We study the impact of early cannabis use on the school to work transition of young men. Our empirical approach accounts for common unobserved confounders that jointly affect selection into cannabis use and the transition from school to work using a multivariate mixed proportional hazard framework in which unobserved heterogeneities are drawn from a discrete mixing distribution. Extended models account for school leavers' option of returning to school rather than starting work as a competing risk. We find that early cannabis use leads young men to accept job offers more quickly and at a lower wage rate compared to otherwise similar males who did not use cannabis. These effects are present only for those who use cannabis for longer than a year before leaving school. Overall, our findings are consistent with a mechanism whereby early non-experimental cannabis use leads to greater impatience in initial labor market decision-making.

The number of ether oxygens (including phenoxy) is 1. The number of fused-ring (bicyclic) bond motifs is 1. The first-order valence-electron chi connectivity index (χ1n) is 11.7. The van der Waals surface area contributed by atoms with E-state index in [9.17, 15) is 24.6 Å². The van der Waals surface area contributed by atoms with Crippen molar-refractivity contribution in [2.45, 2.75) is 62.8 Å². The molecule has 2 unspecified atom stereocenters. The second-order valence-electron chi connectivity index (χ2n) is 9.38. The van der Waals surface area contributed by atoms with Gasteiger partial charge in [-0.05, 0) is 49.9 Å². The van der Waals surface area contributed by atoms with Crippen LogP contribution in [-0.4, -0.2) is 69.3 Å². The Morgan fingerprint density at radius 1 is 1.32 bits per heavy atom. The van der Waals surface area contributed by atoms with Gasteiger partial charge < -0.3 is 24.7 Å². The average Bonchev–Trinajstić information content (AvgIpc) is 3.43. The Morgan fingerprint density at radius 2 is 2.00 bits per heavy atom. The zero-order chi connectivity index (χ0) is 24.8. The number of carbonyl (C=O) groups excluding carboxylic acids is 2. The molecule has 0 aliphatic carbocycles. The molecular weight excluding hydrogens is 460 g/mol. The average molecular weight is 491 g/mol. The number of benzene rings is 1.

# 17-004/V (2017-01-13)
- Jenny Williams, University of Melbourne, Australia; Jan C. van Ours, Erasmus Rotterdam University, The Netherlands
- multivariate duration models, discrete factors, cannabis use, job search, wages
- JEL codes:
- C41, I12, J01